The Christian’s Privilege of Prayer: Speaking to Your Father

What we Pray

The principal lesson in Jesus’ instructions for prayer is that you are speaking to your Father. To those who believe and trust Jesus Christ, “He gave the right to become children of God,” If Jesus died for you, then you have been adopted as a son of God, an heir of His kingdom. That fact governs everything else in prayer. It governs what you pray for: Because you love your heavenly Father, and know His goodness, you long for others to know it, too. So you pray for his reputation to be exalted. “Sanctify your name” is to say, “Let your reputation stand apart; let your holiness be known to all.” And because you know Him, you long for his reign to be universal. That is, you long for every creature in heaven, on earth and under the earth to bow in humble allegiance and adoration of the One Who’s rule is both merciful and just. Because you know yourself, you acknowledge your need for His provision, His pardon, and His protection.

How we Pray

It also governs how you pray. Because God is Father, we pray with boldness and trust. When Jesus asks, in Luke 11:5-8, “Which of you who has a friend will go to him at midnight …”, he’s assuming the answer is “None of us.” And yet that boldness is what he calls for in prayer. Not only does your position as adopted children of the Father warrant it, so does the contrast between God and the sleepy neighbor. Even the neighbor gives begrudgingly, but the generosity of God, heightened all the more by your relationship with Him as Father and son, gives bold license to our requests.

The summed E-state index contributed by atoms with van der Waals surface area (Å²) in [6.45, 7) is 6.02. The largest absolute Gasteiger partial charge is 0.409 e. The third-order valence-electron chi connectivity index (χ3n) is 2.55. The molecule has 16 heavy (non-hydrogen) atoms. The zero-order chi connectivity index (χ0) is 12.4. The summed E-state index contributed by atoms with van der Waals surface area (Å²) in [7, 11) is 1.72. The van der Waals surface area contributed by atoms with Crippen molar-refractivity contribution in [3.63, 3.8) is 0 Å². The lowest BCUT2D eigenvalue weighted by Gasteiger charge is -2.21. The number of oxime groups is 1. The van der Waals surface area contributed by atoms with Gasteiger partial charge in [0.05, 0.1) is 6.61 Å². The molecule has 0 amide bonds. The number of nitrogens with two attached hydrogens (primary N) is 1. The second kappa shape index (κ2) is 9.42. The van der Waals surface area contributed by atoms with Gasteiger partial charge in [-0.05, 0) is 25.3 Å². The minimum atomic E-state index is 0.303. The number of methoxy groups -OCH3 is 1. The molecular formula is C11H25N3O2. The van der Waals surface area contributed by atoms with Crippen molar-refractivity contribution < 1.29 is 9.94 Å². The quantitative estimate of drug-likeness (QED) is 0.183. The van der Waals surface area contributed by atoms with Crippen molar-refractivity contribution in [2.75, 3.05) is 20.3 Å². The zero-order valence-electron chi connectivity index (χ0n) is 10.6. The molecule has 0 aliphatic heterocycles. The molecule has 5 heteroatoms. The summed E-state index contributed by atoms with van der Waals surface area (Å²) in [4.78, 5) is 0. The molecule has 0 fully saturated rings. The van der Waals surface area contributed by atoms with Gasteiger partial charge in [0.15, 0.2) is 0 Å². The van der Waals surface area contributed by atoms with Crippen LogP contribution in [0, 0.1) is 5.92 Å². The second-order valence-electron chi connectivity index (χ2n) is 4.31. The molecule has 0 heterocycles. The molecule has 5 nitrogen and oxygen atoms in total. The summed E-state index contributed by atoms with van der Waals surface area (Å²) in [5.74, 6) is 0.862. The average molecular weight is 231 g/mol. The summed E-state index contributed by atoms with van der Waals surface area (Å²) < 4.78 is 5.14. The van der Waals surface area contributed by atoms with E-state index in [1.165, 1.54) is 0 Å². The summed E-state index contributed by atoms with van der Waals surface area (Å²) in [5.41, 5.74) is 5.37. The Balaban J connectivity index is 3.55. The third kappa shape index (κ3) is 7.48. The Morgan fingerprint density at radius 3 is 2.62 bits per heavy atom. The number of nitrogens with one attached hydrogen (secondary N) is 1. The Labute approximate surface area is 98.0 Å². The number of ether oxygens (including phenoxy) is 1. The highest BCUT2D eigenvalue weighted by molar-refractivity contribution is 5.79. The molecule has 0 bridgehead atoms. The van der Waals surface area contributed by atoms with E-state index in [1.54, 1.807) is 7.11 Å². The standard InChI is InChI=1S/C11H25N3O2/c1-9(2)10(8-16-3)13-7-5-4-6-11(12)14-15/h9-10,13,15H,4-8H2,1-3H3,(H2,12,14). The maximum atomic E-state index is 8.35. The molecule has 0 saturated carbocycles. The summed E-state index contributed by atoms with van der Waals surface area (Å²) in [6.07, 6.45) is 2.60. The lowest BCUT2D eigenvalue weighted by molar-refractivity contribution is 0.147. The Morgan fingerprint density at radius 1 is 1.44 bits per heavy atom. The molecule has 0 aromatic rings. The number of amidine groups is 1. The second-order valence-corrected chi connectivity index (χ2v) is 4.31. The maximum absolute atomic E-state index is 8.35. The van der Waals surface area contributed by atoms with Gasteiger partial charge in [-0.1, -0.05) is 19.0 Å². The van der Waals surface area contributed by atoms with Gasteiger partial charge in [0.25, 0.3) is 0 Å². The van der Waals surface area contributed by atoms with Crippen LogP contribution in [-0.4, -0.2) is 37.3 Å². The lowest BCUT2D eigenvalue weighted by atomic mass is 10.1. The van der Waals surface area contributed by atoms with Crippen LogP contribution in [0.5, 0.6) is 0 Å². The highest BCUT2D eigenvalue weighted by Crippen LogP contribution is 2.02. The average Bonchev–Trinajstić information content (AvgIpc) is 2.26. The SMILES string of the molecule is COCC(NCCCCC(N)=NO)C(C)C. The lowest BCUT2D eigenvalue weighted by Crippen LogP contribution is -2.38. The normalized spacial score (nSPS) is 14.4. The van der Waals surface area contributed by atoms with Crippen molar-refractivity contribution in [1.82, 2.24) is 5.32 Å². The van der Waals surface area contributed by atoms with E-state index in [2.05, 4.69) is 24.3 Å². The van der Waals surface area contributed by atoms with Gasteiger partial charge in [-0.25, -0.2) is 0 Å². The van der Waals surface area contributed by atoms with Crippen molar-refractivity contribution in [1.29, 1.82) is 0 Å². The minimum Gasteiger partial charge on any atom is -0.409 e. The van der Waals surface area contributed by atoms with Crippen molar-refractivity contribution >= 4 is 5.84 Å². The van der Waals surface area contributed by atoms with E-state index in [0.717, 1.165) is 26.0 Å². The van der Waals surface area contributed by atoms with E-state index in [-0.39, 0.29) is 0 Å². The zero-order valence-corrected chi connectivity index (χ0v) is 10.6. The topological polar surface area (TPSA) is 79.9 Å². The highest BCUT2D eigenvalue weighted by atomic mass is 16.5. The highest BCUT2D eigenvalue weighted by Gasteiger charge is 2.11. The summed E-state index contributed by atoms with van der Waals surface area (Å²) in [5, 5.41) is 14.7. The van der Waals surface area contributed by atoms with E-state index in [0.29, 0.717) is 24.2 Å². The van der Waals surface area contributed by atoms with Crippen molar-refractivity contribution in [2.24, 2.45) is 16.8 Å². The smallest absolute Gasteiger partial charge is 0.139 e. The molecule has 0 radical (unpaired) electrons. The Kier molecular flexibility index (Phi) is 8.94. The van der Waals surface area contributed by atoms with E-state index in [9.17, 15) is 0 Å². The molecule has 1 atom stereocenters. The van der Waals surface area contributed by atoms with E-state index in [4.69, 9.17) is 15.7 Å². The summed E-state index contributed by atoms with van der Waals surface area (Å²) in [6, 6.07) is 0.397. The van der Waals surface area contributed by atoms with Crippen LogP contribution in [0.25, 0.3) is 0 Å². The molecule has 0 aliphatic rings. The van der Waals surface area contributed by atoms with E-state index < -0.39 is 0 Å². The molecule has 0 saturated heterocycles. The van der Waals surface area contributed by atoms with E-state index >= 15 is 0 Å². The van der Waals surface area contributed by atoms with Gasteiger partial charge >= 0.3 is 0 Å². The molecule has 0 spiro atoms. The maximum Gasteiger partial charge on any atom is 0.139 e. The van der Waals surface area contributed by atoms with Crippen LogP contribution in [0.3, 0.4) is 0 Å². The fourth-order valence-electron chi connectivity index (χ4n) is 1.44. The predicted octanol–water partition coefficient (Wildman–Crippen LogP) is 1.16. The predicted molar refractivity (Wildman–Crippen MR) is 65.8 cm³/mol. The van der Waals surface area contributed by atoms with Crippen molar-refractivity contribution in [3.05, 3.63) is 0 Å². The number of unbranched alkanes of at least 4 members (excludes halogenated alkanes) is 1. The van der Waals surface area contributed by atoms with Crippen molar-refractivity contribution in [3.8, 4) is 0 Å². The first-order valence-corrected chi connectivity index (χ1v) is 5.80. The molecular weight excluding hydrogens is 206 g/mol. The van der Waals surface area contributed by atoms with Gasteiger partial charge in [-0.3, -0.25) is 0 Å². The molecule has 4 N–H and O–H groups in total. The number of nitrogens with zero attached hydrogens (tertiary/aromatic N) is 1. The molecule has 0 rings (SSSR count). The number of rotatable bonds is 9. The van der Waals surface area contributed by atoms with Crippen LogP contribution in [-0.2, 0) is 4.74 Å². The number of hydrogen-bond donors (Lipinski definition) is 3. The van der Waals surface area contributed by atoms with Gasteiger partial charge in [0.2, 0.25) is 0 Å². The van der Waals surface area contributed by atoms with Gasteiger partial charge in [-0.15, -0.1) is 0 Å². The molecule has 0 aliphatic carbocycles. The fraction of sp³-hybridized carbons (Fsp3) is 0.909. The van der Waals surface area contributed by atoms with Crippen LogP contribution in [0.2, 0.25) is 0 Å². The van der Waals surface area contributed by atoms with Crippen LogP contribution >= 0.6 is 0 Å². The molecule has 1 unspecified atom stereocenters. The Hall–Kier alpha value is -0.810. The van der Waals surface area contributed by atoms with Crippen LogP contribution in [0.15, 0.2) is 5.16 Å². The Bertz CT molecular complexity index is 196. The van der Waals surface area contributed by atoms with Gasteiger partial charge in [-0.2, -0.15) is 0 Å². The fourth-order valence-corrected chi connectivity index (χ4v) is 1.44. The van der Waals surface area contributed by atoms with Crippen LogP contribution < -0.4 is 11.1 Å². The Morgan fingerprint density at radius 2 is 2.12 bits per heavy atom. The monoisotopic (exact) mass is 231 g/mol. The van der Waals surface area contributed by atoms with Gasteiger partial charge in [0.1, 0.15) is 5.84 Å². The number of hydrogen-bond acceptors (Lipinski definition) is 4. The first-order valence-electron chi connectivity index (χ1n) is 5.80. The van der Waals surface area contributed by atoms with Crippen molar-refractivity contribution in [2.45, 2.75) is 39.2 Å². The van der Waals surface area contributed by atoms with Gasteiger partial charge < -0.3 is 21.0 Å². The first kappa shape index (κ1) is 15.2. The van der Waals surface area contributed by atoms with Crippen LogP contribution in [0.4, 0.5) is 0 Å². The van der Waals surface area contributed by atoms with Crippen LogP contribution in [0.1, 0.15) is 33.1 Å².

Why we Pray

And the fact that God is our all-powerful, all-wise, all-knowing, and loving Father, we know that we are in no danger by exercising that license to pray boldly. He does not give begrudgingly, but generously. And yet, he does not give foolishly, either. Ask for what you want. He’ll give you what is good. You can trust him to respond to your prayer with the loving care of a Good Father. Every human father fails at some point. That is why some victims of evil abuse struggle to appreciate the wonder of our new relationship with God as Father. But God is holy and righteous and good. He is worthy of our love and our trust.

What we Get

Of all the things that God might give in response to our bold requests, we know that He will certainly give us the greatest gift of all, the Holy Spirit. The Spirit is given as a deposit guaranteeing our inheritance as sons of God. He gives us the mind of Christ, the power to will and to do according to His good pleasure. When you know God as Father, He has given you His Son, and He has given you His Holy Spirit. There are many other blessings, but they pale in comparison to these gifts, and these are the only necessary and absolutely sufficient gifts He need ever give to be worthy of our praise forever.

With a Father like this, how can you keep from speaking to your Father in prayer continually?